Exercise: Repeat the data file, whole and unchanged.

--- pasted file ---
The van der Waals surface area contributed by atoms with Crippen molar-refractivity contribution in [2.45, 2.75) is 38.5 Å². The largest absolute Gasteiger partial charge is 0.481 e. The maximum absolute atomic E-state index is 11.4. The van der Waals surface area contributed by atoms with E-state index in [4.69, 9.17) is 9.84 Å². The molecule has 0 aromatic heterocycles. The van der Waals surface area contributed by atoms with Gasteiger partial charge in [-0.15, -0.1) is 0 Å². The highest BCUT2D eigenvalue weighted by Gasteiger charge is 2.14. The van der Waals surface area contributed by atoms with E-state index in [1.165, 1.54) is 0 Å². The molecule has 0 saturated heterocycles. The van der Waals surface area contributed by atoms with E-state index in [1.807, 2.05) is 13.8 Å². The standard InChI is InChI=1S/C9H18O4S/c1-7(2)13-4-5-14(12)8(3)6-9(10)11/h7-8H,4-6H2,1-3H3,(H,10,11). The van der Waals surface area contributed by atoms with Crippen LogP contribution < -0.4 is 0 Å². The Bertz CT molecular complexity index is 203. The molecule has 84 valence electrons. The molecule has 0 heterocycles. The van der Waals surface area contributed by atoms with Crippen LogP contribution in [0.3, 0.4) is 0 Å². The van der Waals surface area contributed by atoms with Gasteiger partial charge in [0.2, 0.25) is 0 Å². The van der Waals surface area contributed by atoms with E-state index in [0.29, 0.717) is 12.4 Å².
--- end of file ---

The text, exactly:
The van der Waals surface area contributed by atoms with Crippen molar-refractivity contribution in [2.45, 2.75) is 38.5 Å². The largest absolute Gasteiger partial charge is 0.481 e. The maximum absolute atomic E-state index is 11.4. The van der Waals surface area contributed by atoms with E-state index in [4.69, 9.17) is 9.84 Å². The molecule has 0 aromatic heterocycles. The van der Waals surface area contributed by atoms with Gasteiger partial charge in [-0.15, -0.1) is 0 Å². The highest BCUT2D eigenvalue weighted by Gasteiger charge is 2.14. The van der Waals surface area contributed by atoms with E-state index in [1.165, 1.54) is 0 Å². The molecule has 0 saturated heterocycles. The van der Waals surface area contributed by atoms with E-state index in [1.807, 2.05) is 13.8 Å². The standard InChI is InChI=1S/C9H18O4S/c1-7(2)13-4-5-14(12)8(3)6-9(10)11/h7-8H,4-6H2,1-3H3,(H,10,11). The van der Waals surface area contributed by atoms with Crippen LogP contribution < -0.4 is 0 Å². The Bertz CT molecular complexity index is 203. The molecule has 84 valence electrons. The molecule has 0 heterocycles. The van der Waals surface area contributed by atoms with Crippen LogP contribution in [0.3, 0.4) is 0 Å². The van der Waals surface area contributed by atoms with Gasteiger partial charge in [0.2, 0.25) is 0 Å². The van der Waals surface area contributed by atoms with E-state index in [0.29, 0.717) is 12.4 Å².